Classical and Opera Reviews

Parry: Judith @ Royal Festival Hall, London

3 April 2019


Henry Waddington

Henry Waddington
(Photo: Gerard Collett)

The London Mozart Players and Crouch End Festival Chorus gave a generally excellent account, on Wednesday evening, of Parry’s oratorio Judith – the piece’s first full London outing for nearly 130 years.

The chorus were on form, tackling the contrapuntal entries with verve and precision, and while the bass section was the least audible, there were some magnificently full-on walls of sound (particularly in Act 2); the final ‘And he shall lead Israel …’ was presented with the same full-throated exultation usually given to Blest Pair of Sirens (to which, with its held pedal and staggered entries, it bears close resemblance). The conversational elements (such as the interleaved dialogue of worshippers and the High Priest in the first scene) were slick, and the children’s choir (singing without scores) was superb.

The orchestra, too, played well, and the subtle shadings of Parry’s orchestration – brass that can be warm or martial; lush strings (although a couple of extra desks would’t have gone amiss), and Parry’s trademark woodwind decorations – were brought out to perfection. The orchestral introduction to the second-Act Intermezzo, particularly, was exquisite in its balance and tone. William Vann, directing, ensured that Romanticism ruled, but passages didn’t drag.

Of the soloists, the most consistently excellent was the bass Henry Waddington, whose top vocal harmonics provided an edge such that his High Priest exuded menace, and his Messenger displayed disdainful bravura. Toby Spence, singing King Manasseh, gave us just the right kind of English-lyric tenor for the role, and his two Bach-derivative arias (‘I will bear the indignation’ and ‘God breaketh the battle’) were sung with fervour, albeit that, elsewhere there was the occasional touch of a rasp. Sarah Fox has a soprano head-voice that’s strong, clear and sweet, and it worked well for Judith’s more stirring moments, such as the ‘O Lord, Thou art glorious’ of the finale. Parry doesn’t allocate voice classifications to his soloists, but the part of Meshullemeth contains a deal of motherly chest voice. Lower-part female soloists these days bill themselves as ‘mezzo’, but there are mezzos and mezzos; the sweet richness of Kathryn Rudge’s voice continues to the top of the stave (and her performance of the star aria ‘Long since in Egypt’s plenteous land’ was faultless), but, her lower register lacks heft, and the part could have benefited from the fruitiness of an old-fashioned contralto.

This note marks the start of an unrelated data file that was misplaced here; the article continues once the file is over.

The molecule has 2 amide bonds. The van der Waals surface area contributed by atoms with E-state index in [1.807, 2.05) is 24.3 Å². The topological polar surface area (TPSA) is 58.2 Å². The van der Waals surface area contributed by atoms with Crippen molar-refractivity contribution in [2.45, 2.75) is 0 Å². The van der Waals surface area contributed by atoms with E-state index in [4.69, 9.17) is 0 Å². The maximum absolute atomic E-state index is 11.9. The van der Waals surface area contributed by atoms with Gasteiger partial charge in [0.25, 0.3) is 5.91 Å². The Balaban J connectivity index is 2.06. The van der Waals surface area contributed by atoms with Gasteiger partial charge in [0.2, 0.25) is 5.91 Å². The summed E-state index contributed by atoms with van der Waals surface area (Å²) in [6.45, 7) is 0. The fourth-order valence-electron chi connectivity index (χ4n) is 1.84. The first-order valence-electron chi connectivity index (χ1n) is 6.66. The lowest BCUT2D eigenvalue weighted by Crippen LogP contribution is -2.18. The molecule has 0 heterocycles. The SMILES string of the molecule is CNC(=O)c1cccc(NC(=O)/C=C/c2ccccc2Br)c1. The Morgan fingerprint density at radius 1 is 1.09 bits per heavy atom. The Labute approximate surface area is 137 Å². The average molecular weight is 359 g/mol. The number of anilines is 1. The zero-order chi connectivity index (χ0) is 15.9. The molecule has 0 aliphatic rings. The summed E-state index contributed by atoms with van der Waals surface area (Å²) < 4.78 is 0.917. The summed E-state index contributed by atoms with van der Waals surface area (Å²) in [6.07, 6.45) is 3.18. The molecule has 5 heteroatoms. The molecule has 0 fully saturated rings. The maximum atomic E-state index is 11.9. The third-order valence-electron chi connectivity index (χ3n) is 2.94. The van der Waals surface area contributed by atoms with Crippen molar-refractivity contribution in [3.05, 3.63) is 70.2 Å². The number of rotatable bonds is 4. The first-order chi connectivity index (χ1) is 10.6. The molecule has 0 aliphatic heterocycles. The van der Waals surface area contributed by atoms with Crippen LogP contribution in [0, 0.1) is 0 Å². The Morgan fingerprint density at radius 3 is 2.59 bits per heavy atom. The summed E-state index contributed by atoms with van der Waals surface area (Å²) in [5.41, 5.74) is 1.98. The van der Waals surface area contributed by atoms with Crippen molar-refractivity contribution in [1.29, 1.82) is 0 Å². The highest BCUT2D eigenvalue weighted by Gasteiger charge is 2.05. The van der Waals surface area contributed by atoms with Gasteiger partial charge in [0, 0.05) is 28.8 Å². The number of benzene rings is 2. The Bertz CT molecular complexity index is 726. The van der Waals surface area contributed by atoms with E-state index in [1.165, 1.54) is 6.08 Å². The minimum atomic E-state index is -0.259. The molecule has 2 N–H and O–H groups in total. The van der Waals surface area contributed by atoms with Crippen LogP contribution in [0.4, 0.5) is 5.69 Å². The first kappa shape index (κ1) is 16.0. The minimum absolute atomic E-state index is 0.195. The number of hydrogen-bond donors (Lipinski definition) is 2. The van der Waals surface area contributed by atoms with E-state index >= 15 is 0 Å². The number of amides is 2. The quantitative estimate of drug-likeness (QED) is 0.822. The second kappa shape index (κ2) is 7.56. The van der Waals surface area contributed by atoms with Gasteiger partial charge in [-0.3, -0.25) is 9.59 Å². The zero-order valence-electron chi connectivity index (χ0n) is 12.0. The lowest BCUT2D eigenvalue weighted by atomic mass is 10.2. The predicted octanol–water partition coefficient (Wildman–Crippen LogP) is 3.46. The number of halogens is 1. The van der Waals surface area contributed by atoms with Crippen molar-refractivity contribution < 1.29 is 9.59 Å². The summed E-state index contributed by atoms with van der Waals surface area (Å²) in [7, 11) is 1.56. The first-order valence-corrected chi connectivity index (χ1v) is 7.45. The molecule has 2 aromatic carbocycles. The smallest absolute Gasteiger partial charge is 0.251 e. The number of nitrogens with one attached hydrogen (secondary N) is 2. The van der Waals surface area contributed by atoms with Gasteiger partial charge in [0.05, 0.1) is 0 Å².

Sadly, though, the piece failed to thrill – and this was mostly down to its composer. One of Shaw’s more polite criticisms of Parry was that he was ‘academic’, and here, he was on the money. The counterpoint writing is flawless (and goodness, there is no end to the fugues); the orchestration is luxuriant and deftly applied; the musical homage to Bach is intelligently developed. But the work is mostly, alas, uninspiring, particularly the first half. Apart from the aria ‘Long since …’, which has survived as the hymn-tune ‘Repton’, there’s barely a moment of the piece one feels that Parry after writing it, rushed out and (as it were) punched the air. The choruses to Moloch should sit somewhere between Mendelssohn’s athletically abandoned ‘Baal, we cry to thee’ and the rebarbative harmonies of Elgar’s demons’ chorus. But no; stuck in major keys they remain too jolly, and Judith’s reprimands feel no more biblically portentous than Mabel’s scolding of Gilbert’s pirates;  one longs for moral commentary from the musical material (after all, children are being thrown into a furnace), but the picnic-at-Hinnom atmosphere pervades. The arias contain elegantly instrumented mood changes, and their codas call for soaring Elgarian turbocharges; they remain, however, prosaic, with pattern-book cadential closes. It’s a solidly-constructed fuselage, but it has no wings.


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More on Henry Waddington
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